US adopts ‘hearts and minds’ campaign to prepare for 5G small cells

FCC Commissioner Brendan Carr  © Flickr/cc-licence/Gage Skidmore

FCC Commissioner Brendan Carr © Flickr/cc-licence/Gage Skidmore

  • FCC proposes a nationwide plan to reduce small cell deployment regulations
  • Building upon the existing state-by-state efforts
  • Commissioner Carr announces his plan in Indiana
  • 5G coming to Pawnee?

There are many differences in how various regions and national governments are preparing for 5G and how they see the technology helping their broader social and economic goals, but there is one aspect in common – they all need it to be successful from the first day of launch. This blind faith in 5G is somewhat disturbing, given that it only represents a continuing evolution of telecoms technology; it was never designed to save the world. Nevertheless, politicians are betting big on 5G, and are doing everything they can to ease its introduction and help it get off to a good start.

This is certainly evidenced in the US, where local governments and municipalities are being stealthily targeted, with telcos and their heavily-lobbied federal government officials seeking to win hearts and minds prior to launch. The main reason comes down to small cells.

A huge number of small cells are going to be needed for 5G deployments, especially as the higher frequency spectrum services come into operation, with their much lower propagation ranges. This means more cell sites in more dense deployments, with many being highly visible in public places. Do you want more boxes and antennas on every pole and mast in your neighbourhood? No you don’t, at least not without first being convinced of their benefits. This is America, after all, where citizens cherish their constitutional right to protest and challenge their local government appointees.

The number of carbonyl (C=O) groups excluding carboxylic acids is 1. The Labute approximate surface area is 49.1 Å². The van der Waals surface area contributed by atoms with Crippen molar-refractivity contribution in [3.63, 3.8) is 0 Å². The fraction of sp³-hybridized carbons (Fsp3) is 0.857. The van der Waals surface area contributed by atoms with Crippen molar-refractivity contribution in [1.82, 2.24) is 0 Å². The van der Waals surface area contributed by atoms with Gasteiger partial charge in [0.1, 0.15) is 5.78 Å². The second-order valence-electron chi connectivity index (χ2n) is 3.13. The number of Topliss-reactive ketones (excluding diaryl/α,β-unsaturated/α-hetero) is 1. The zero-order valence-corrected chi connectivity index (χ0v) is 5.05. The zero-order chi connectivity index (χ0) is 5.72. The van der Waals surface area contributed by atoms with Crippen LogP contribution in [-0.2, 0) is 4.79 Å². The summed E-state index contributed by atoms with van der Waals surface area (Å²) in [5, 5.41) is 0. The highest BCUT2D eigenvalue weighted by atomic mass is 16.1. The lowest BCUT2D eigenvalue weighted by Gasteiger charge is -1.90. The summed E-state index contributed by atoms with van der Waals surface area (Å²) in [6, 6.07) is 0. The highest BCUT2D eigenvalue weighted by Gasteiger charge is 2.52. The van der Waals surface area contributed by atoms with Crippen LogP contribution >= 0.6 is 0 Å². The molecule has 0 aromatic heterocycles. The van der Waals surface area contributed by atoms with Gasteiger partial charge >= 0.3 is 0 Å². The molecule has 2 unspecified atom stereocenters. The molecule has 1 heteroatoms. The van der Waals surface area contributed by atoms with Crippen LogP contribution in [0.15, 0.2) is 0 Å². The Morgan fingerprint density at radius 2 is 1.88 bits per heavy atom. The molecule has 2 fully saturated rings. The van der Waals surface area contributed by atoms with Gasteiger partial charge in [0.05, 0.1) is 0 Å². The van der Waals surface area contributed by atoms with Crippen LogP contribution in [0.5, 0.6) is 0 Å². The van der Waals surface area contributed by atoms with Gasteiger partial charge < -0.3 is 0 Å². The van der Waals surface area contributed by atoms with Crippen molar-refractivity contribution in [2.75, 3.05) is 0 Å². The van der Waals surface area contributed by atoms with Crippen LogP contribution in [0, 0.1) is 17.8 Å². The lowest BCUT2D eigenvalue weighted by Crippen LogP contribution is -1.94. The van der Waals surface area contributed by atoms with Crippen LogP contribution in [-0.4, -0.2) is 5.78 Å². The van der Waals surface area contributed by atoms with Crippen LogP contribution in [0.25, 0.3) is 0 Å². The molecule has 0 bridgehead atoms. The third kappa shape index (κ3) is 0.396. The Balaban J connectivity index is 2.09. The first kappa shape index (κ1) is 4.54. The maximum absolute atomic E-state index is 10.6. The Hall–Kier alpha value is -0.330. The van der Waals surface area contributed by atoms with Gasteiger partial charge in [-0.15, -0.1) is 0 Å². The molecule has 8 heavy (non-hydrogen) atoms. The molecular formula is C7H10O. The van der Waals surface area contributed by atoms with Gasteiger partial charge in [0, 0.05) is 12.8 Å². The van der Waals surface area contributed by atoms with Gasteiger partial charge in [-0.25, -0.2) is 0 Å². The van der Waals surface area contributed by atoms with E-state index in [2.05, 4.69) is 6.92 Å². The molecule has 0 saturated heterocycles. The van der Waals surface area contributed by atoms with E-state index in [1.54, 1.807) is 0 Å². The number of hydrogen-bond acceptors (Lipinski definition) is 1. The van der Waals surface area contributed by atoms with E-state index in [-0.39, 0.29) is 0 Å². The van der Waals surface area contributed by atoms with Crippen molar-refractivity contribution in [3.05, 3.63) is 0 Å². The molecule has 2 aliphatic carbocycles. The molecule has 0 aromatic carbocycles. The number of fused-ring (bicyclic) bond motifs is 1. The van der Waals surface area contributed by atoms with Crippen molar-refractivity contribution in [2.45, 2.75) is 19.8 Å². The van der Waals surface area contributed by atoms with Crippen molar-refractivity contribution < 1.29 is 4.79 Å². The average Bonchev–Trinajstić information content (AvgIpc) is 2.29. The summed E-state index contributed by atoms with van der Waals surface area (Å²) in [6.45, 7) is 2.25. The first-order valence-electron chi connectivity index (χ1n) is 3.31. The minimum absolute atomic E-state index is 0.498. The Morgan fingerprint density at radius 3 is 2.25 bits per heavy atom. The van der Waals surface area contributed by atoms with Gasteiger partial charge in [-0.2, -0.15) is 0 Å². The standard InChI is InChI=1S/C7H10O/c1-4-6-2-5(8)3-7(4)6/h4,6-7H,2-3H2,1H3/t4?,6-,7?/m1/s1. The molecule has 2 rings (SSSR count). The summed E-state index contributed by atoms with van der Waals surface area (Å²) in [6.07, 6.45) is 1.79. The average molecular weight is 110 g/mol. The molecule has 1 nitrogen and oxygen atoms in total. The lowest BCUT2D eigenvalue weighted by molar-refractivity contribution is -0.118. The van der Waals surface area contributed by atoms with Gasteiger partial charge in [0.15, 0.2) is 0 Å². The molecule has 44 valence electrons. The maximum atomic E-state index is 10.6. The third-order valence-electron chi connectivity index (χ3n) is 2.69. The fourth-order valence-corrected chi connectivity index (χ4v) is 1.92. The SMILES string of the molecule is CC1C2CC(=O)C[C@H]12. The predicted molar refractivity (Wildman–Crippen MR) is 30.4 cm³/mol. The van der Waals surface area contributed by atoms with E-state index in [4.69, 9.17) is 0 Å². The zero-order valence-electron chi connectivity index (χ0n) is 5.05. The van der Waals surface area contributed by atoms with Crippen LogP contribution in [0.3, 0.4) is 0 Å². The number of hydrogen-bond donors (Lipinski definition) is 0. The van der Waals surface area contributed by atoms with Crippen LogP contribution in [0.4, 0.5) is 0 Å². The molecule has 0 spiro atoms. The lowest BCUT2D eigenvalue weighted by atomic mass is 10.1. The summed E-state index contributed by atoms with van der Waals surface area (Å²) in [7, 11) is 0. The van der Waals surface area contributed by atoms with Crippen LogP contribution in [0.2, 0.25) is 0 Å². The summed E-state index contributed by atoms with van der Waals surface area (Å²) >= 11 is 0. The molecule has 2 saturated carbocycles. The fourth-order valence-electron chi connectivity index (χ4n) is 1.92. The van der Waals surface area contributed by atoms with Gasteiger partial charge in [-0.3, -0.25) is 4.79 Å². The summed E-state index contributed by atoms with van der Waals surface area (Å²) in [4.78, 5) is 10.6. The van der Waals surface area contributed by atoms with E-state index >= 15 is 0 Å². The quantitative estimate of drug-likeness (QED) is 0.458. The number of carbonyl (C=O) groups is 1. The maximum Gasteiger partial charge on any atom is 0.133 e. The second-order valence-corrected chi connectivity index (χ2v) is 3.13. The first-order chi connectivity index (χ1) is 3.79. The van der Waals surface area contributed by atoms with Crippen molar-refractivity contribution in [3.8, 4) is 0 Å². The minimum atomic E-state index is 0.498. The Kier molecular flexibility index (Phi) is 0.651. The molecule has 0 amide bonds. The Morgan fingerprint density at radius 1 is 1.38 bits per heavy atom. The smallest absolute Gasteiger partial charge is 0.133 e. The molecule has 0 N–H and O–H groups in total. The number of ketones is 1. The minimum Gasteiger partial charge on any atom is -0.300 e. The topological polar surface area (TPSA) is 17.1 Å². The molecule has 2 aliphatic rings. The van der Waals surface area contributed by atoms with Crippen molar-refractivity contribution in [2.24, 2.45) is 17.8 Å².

And so the campaign continues. This week, FCC Commissioner Brendan Carr travelled to Indianapolis to announce the regulator’s next 5G Order – a proposal to cut costs and streamline approval periods for small cells. This issue was identified very early as a major potential obstacle to 5G, and consequently there have been numerous studies, white papers and guidelines published by a panoply of organisations and associations. There’s even a pre-drafted ‘model code’ for municipalities, written by the National League of Cities with help from the National Association of Telecommunications Officers and Advisors.

Economic benefits?

Carr cites a recent study that says his plan will “save $2 billion in unnecessary fees”, “stimulate $2.5 billion” through additional small cell deployments, and “create more than 27,000 jobs”. It will also, he says “help close the digital divide” – although we’ve been hearing claims about this for decades now and still nothing has changed, and quite honestly, probably won’t. This economic analysis study – which remains anonymous and therefore unchallenged – also apparently shows that Carr’s plan will see two million additional homes served by small cells, of which 97 per cent will be in rural and suburban communities.

Hence the trip to Indiana. In a speech at the Indiana Statehouse, Carr urged policymakers to upgrade their regulations. 5G success, he said, would not be measured by how many major cities took advantage of the technology, but by “every community getting a fair shot at 5G”.